Writing in cursive has been shown to improve fine motor skills and coordination in kids. Studies show that learning cursive in the first grade improves academic ability in the second. Students who wrote notes in cursive recalled it better versus students who typed notes on a computer.
We live in an increasingly digital age. Most of our communication happens in emails, text messages, tweets, and Facebook posts. The keyboard is king and we should prepare the next generation by teaching them typing, not cursive.
Adults sign their names on important documents all the time as a security measure and to make formal agreements. But do we really need to devote time in school to teaching it—just so people can have a signature?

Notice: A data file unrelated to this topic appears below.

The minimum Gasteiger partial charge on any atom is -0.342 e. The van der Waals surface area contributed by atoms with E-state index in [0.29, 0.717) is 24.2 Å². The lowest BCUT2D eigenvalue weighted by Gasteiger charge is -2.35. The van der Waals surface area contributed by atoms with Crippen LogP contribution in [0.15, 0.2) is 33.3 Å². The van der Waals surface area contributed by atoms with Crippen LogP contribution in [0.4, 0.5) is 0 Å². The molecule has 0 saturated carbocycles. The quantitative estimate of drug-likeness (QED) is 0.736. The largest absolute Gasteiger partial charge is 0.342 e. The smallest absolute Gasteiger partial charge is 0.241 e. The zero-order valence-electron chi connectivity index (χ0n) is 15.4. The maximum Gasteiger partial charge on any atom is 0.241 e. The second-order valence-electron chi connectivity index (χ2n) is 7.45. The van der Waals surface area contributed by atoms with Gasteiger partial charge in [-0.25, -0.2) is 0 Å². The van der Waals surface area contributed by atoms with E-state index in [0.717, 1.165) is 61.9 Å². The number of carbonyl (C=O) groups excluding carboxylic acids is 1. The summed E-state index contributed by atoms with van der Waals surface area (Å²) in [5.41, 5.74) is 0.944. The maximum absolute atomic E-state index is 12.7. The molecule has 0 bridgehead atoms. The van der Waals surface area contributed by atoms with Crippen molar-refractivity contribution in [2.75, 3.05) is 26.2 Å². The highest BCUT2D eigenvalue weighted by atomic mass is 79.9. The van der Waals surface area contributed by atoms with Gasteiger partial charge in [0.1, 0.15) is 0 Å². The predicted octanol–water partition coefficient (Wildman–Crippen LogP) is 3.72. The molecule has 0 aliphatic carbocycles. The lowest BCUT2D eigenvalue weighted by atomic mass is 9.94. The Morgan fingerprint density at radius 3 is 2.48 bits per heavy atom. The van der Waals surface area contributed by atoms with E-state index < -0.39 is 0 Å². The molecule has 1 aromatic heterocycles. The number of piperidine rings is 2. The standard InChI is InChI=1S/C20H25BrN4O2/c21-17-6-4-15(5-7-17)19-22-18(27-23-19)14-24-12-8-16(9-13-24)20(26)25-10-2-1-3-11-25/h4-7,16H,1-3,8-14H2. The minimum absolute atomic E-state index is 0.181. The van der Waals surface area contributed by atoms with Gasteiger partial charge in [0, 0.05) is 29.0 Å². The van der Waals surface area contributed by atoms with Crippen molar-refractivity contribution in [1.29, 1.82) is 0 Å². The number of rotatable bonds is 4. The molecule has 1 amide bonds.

Even if we teach cursive, we can’t teach neatness. It’s really hard to decipher another person’s cursive handwriting. And do we really want that to be an issue when dealing with bank or medical information?
Cursive is an art form that ties us to humanity's ability to communicate knowledge and ideas. Why let a beautiful form of communication be lost to the ages. Emails are deleted and forgotten, but handwritten letters are saved and treasured.